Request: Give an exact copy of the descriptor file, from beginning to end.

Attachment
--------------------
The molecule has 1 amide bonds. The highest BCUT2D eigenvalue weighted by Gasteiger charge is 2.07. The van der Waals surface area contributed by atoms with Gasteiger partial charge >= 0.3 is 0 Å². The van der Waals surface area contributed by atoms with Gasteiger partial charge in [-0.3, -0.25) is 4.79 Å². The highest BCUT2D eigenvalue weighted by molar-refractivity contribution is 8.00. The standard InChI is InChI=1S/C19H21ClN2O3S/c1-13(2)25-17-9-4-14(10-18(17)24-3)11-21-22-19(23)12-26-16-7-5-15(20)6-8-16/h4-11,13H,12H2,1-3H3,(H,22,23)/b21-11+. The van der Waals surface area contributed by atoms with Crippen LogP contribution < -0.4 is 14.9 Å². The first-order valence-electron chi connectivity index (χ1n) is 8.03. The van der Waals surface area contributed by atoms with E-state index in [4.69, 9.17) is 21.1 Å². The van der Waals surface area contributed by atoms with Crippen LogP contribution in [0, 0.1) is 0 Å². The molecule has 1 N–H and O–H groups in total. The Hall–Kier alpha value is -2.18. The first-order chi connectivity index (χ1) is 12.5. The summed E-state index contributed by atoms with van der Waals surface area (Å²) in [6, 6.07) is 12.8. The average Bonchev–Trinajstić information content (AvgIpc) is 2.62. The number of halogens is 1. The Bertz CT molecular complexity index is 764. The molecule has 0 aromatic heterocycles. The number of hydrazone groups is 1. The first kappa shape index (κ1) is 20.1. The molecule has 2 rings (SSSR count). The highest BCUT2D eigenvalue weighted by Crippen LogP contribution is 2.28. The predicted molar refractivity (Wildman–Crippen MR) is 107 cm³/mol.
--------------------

The molecule has 1 amide bonds. The highest BCUT2D eigenvalue weighted by Gasteiger charge is 2.07. The van der Waals surface area contributed by atoms with Gasteiger partial charge >= 0.3 is 0 Å². The van der Waals surface area contributed by atoms with Gasteiger partial charge in [-0.3, -0.25) is 4.79 Å². The highest BCUT2D eigenvalue weighted by molar-refractivity contribution is 8.00. The standard InChI is InChI=1S/C19H21ClN2O3S/c1-13(2)25-17-9-4-14(10-18(17)24-3)11-21-22-19(23)12-26-16-7-5-15(20)6-8-16/h4-11,13H,12H2,1-3H3,(H,22,23)/b21-11+. The van der Waals surface area contributed by atoms with Crippen LogP contribution < -0.4 is 14.9 Å². The first-order valence-electron chi connectivity index (χ1n) is 8.03. The van der Waals surface area contributed by atoms with E-state index in [4.69, 9.17) is 21.1 Å². The van der Waals surface area contributed by atoms with Crippen LogP contribution in [0, 0.1) is 0 Å². The molecule has 1 N–H and O–H groups in total. The Hall–Kier alpha value is -2.18. The first-order chi connectivity index (χ1) is 12.5. The summed E-state index contributed by atoms with van der Waals surface area (Å²) in [6, 6.07) is 12.8. The average Bonchev–Trinajstić information content (AvgIpc) is 2.62. The number of halogens is 1. The Bertz CT molecular complexity index is 764. The molecule has 0 aromatic heterocycles. The number of hydrazone groups is 1. The first kappa shape index (κ1) is 20.1. The molecule has 2 rings (SSSR count). The highest BCUT2D eigenvalue weighted by Crippen LogP contribution is 2.28. The predicted molar refractivity (Wildman–Crippen MR) is 107 cm³/mol.